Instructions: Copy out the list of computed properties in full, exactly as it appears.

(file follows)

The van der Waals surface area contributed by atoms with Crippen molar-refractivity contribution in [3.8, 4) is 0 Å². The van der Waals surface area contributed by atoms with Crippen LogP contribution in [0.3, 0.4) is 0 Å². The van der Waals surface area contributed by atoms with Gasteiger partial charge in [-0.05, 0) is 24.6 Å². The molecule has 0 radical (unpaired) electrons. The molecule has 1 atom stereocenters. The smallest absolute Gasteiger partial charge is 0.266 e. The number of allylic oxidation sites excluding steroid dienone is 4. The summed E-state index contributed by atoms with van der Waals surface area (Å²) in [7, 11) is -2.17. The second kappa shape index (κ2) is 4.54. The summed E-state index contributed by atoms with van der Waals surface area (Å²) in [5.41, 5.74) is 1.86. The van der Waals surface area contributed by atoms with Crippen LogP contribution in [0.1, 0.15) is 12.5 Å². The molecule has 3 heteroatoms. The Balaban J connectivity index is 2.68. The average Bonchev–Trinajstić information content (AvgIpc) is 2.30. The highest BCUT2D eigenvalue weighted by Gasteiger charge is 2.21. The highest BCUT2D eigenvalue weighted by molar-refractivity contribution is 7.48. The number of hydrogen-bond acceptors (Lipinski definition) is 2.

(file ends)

The van der Waals surface area contributed by atoms with Crippen molar-refractivity contribution in [3.8, 4) is 0 Å². The van der Waals surface area contributed by atoms with Crippen LogP contribution in [0.3, 0.4) is 0 Å². The van der Waals surface area contributed by atoms with Gasteiger partial charge in [-0.05, 0) is 24.6 Å². The molecule has 0 radical (unpaired) electrons. The molecule has 1 atom stereocenters. The smallest absolute Gasteiger partial charge is 0.266 e. The number of allylic oxidation sites excluding steroid dienone is 4. The summed E-state index contributed by atoms with van der Waals surface area (Å²) in [7, 11) is -2.17. The second kappa shape index (κ2) is 4.54. The summed E-state index contributed by atoms with van der Waals surface area (Å²) in [5.41, 5.74) is 1.86. The van der Waals surface area contributed by atoms with Crippen LogP contribution in [0.1, 0.15) is 12.5 Å². The molecule has 3 heteroatoms. The Balaban J connectivity index is 2.68. The average Bonchev–Trinajstić information content (AvgIpc) is 2.30. The highest BCUT2D eigenvalue weighted by Gasteiger charge is 2.21. The highest BCUT2D eigenvalue weighted by molar-refractivity contribution is 7.48. The number of hydrogen-bond acceptors (Lipinski definition) is 2.